The term ‘House of Prayer’ comes from the bible (the book of Isaiah, chapter 56) which Jesus quoted when he cleared the money changers out of the temple:
On reaching Jerusalem, Jesus entered the temple courts and began driving out those who were buying and selling there. He overturned the tables of the money changers and the benches of those selling doves, and would not allow anyone to carry merchandise through the temple courts. And as he taught them, he said, “Is it not written: ‘My house will be called a house of prayer for all nations’? But you have made it ‘a den of robbers.’”
Jesus did this on what we calm Palm Sunday – he had just been welcomed into Jerusalem by a crowd of people spontaneously waving palm branches and recognising him as the messiah. This was the most famous day of his life so far, and he had the attention of the whole city.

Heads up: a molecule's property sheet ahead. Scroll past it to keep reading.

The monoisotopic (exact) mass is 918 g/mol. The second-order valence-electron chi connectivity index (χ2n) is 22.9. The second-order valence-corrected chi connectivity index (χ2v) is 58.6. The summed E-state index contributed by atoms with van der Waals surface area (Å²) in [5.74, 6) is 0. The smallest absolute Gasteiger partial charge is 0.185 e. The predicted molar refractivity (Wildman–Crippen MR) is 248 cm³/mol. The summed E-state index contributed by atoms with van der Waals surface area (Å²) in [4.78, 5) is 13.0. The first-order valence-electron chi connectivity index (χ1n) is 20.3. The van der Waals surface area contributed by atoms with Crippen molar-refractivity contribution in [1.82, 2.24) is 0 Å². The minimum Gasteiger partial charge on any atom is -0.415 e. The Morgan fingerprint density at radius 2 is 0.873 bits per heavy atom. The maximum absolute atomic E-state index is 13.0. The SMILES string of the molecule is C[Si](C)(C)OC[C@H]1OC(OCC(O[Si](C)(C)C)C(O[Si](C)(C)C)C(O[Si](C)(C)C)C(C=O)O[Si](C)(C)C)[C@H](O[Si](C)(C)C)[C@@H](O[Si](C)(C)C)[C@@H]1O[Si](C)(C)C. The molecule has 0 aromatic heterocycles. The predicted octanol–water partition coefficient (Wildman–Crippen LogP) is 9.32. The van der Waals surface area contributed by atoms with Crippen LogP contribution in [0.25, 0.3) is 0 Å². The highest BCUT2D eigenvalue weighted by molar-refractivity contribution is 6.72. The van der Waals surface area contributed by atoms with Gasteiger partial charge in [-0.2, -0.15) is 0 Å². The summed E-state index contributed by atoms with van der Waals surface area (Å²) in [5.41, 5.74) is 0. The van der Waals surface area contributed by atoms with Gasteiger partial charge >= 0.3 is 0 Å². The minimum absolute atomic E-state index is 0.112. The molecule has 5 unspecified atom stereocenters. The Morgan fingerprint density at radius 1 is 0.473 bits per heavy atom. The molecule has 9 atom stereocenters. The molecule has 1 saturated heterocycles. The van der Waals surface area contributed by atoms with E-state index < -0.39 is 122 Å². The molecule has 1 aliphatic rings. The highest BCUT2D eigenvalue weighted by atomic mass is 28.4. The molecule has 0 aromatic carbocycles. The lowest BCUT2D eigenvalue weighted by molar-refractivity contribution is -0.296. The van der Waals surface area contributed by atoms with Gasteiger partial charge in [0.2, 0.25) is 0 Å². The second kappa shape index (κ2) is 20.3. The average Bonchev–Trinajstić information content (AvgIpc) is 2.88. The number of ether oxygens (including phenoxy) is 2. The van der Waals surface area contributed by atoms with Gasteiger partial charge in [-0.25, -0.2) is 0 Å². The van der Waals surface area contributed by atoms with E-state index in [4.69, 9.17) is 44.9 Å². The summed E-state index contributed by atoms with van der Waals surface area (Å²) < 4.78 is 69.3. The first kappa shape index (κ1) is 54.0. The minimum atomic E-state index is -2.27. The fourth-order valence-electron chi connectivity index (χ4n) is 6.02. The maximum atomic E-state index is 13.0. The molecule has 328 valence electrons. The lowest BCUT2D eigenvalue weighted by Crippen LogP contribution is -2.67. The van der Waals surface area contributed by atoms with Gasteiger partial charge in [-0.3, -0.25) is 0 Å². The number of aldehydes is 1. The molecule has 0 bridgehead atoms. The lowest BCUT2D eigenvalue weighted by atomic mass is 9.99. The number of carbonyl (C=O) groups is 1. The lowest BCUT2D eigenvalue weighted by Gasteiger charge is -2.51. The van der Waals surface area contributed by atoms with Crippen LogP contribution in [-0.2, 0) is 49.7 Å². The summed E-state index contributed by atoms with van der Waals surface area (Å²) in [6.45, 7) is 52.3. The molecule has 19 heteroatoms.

What did he do? He went to the temple and cleared it of anything that distracted from its purpose of being a place where people can encounter God. So the term ‘house of prayer’ sums up this idea of the prime importance of making space and time to seek God – to pray, worship, encounter him.
And so we take the name House of Prayer as an indication that our primary desire is to create space for seeking God.
So we are a community, not a prayer room. But we do long for a prayer room, and this is what we hope for:
- A place set apart for being in God’s presence
- Used by people from all churches and also people who just want to pray
- Hospitable – a welcoming place for all people
- International – celebrating the cultural diversity of the people in Southampton
- Creative, visual, growing and changing
- Persistent prayer for Southampton and beyond, bringing life and hope to the city
- Young people will become a significant part of running it, but it will involve all generations